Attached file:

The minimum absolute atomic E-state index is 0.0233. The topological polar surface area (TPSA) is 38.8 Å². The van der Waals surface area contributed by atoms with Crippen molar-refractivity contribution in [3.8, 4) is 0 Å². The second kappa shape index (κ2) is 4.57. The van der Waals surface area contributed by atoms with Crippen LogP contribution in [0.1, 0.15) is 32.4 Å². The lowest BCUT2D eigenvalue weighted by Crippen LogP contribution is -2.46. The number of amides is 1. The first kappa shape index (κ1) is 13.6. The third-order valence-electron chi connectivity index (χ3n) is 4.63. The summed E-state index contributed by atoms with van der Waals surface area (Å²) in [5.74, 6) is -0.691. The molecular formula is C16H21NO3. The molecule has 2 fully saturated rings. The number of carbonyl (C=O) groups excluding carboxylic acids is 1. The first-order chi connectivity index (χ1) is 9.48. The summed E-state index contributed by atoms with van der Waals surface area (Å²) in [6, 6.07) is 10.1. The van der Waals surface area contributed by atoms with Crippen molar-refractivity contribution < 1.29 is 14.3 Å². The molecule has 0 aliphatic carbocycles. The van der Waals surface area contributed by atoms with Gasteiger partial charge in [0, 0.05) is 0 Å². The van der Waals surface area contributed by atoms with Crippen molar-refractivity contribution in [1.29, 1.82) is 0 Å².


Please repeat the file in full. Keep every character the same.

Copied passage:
The minimum absolute atomic E-state index is 0.0233. The topological polar surface area (TPSA) is 38.8 Å². The van der Waals surface area contributed by atoms with Crippen molar-refractivity contribution in [3.8, 4) is 0 Å². The second kappa shape index (κ2) is 4.57. The van der Waals surface area contributed by atoms with Crippen LogP contribution in [0.1, 0.15) is 32.4 Å². The lowest BCUT2D eigenvalue weighted by Crippen LogP contribution is -2.46. The number of amides is 1. The first kappa shape index (κ1) is 13.6. The third-order valence-electron chi connectivity index (χ3n) is 4.63. The summed E-state index contributed by atoms with van der Waals surface area (Å²) in [5.74, 6) is -0.691. The molecular formula is C16H21NO3. The molecule has 2 fully saturated rings. The number of carbonyl (C=O) groups excluding carboxylic acids is 1. The first-order chi connectivity index (χ1) is 9.48. The summed E-state index contributed by atoms with van der Waals surface area (Å²) in [6, 6.07) is 10.1. The van der Waals surface area contributed by atoms with Crippen molar-refractivity contribution < 1.29 is 14.3 Å². The molecule has 0 aliphatic carbocycles. The van der Waals surface area contributed by atoms with Gasteiger partial charge in [0, 0.05) is 0 Å². The van der Waals surface area contributed by atoms with Crippen molar-refractivity contribution in [1.29, 1.82) is 0 Å².